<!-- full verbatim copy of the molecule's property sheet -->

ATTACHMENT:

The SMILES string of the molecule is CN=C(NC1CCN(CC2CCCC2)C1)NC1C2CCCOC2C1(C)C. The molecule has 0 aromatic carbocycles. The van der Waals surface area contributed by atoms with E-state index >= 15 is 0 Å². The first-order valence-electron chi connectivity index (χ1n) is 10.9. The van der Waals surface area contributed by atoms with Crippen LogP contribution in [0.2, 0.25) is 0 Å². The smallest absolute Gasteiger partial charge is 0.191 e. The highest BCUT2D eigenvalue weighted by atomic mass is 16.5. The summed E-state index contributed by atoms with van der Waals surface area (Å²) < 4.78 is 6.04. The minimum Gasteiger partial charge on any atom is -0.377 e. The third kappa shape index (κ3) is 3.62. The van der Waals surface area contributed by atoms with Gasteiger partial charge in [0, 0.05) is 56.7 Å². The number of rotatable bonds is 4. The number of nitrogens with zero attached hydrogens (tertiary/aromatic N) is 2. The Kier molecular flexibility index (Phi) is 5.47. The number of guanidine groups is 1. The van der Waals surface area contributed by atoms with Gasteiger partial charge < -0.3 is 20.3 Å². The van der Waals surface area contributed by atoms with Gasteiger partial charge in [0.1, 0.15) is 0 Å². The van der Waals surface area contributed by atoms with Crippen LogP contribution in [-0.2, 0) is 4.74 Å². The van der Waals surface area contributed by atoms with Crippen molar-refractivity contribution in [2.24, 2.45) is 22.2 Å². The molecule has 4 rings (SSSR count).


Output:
The SMILES string of the molecule is CN=C(NC1CCN(CC2CCCC2)C1)NC1C2CCCOC2C1(C)C. The molecule has 0 aromatic carbocycles. The van der Waals surface area contributed by atoms with E-state index >= 15 is 0 Å². The first-order valence-electron chi connectivity index (χ1n) is 10.9. The van der Waals surface area contributed by atoms with Crippen LogP contribution in [0.2, 0.25) is 0 Å². The smallest absolute Gasteiger partial charge is 0.191 e. The highest BCUT2D eigenvalue weighted by atomic mass is 16.5. The summed E-state index contributed by atoms with van der Waals surface area (Å²) < 4.78 is 6.04. The minimum Gasteiger partial charge on any atom is -0.377 e. The third kappa shape index (κ3) is 3.62. The van der Waals surface area contributed by atoms with Gasteiger partial charge in [0, 0.05) is 56.7 Å². The number of rotatable bonds is 4. The number of nitrogens with zero attached hydrogens (tertiary/aromatic N) is 2. The Kier molecular flexibility index (Phi) is 5.47. The number of guanidine groups is 1. The van der Waals surface area contributed by atoms with Gasteiger partial charge < -0.3 is 20.3 Å². The van der Waals surface area contributed by atoms with Gasteiger partial charge in [0.1, 0.15) is 0 Å². The van der Waals surface area contributed by atoms with Crippen LogP contribution in [-0.2, 0) is 4.74 Å². The van der Waals surface area contributed by atoms with Crippen molar-refractivity contribution in [2.24, 2.45) is 22.2 Å². The molecule has 4 rings (SSSR count).